Not typically a risk-taker, Toyota Motor Sales U.S.A. is taking a pretty big risk with Scion, its new youth-oriented brand.
But it’s a calculated one. About three years ago, a few within Toyota realized that the brand had a stodgy image with young Americans, and they were missing out on a significant portion of the youth market. A company official said that informal market research kept showing this opinion of Toyota: “They make good reliable cars, but I wouldn’t buy one.”
So Scion was born as a means to focus on the youth market without upsetting Toyota’s stronghold on mainstream American buyers. Begin the marketing!
What they’re aiming at
Toyota is aiming Scion products at a smaller subset of youth buyers it calls “trend leaders.” This group makes up about fifteen percent of total youth buyers, but as the name implies they’re more daring than others and set the trends that others come to follow. “Scion doesn’t have to be for everybody,” added Brian Bolain, Scion’s national sales manager. Scion buyers will be much more individualistic, which is why there is such an emphasis on customization and “building your own Scion.”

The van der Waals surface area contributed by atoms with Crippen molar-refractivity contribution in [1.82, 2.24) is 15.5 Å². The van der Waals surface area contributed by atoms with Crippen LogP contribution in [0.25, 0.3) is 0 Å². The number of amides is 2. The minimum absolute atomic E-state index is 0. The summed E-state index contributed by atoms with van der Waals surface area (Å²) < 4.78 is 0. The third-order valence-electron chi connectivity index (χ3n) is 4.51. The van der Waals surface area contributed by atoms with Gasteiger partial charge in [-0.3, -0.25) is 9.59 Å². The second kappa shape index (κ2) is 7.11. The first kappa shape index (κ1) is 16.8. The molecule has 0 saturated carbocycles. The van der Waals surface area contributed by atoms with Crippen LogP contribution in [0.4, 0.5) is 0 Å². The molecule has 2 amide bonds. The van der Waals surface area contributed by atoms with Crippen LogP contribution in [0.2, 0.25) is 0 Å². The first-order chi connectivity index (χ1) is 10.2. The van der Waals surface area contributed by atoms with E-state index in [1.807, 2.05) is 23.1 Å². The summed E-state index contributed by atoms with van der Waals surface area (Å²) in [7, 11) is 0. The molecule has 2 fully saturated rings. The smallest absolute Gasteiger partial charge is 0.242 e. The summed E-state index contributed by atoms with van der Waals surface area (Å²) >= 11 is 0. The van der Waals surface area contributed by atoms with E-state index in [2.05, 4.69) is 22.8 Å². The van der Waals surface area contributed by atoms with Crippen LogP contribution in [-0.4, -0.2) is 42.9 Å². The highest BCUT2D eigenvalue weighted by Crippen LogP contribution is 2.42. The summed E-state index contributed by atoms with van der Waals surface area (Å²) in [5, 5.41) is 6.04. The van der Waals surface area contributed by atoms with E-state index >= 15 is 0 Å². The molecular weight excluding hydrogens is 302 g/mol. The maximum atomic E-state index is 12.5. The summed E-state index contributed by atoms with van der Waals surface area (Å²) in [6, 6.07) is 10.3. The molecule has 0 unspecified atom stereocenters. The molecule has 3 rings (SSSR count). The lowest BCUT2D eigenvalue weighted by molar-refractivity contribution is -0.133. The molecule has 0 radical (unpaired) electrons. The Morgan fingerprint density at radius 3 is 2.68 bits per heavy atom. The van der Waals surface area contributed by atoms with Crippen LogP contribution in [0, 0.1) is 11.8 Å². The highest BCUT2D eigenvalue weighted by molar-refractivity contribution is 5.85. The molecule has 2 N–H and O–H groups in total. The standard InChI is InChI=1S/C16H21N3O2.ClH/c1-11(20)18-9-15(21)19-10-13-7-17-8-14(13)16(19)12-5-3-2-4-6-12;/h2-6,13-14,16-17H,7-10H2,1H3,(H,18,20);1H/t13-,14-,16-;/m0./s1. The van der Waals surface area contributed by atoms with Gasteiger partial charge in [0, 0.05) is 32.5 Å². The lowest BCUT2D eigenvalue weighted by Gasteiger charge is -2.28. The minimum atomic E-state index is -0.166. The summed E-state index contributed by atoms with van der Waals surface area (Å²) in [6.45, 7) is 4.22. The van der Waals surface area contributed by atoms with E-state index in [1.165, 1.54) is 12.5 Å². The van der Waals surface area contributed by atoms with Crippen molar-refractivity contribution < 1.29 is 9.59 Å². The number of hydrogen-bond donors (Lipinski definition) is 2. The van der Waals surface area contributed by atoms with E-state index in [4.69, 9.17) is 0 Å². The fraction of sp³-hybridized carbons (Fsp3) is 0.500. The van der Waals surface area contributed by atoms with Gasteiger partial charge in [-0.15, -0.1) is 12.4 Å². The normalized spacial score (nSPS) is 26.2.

But while Scion will go for the “trend leaders,” Toyota will stay focused on the mainstream markets. “Toyota is not walking away from the youth business with the Scion brand,” said Bolain, who added that Scion will appeal to “…those who view Toyota as a sort of corporate monolith.” Scion will stay away from traditional SUV models, though, and focus on cars and segment-crossovers.
Most Scion franchises will share showroom space with Toyota, but in a dedicated area. To cater to younger buyers, the purchase process has been revamped and is different than for Toyota. Buyers will be able to go into a dealership and deal with the same person through the entire sale, from the information stage through financing and delivery, rather than going through several different people. There’s also no-haggle pricing, and special financing options for recent college graduates and people with poor credit histories, offered through Toyota Financial Services.
Ads revolve around a sort of short-attention-span theater that aims to attract that fifteen-percent “trendsetting” segment of Gen Y. The ads say little about the merits of the product, but emphasize customization and include the catch phrase, “What moves you.”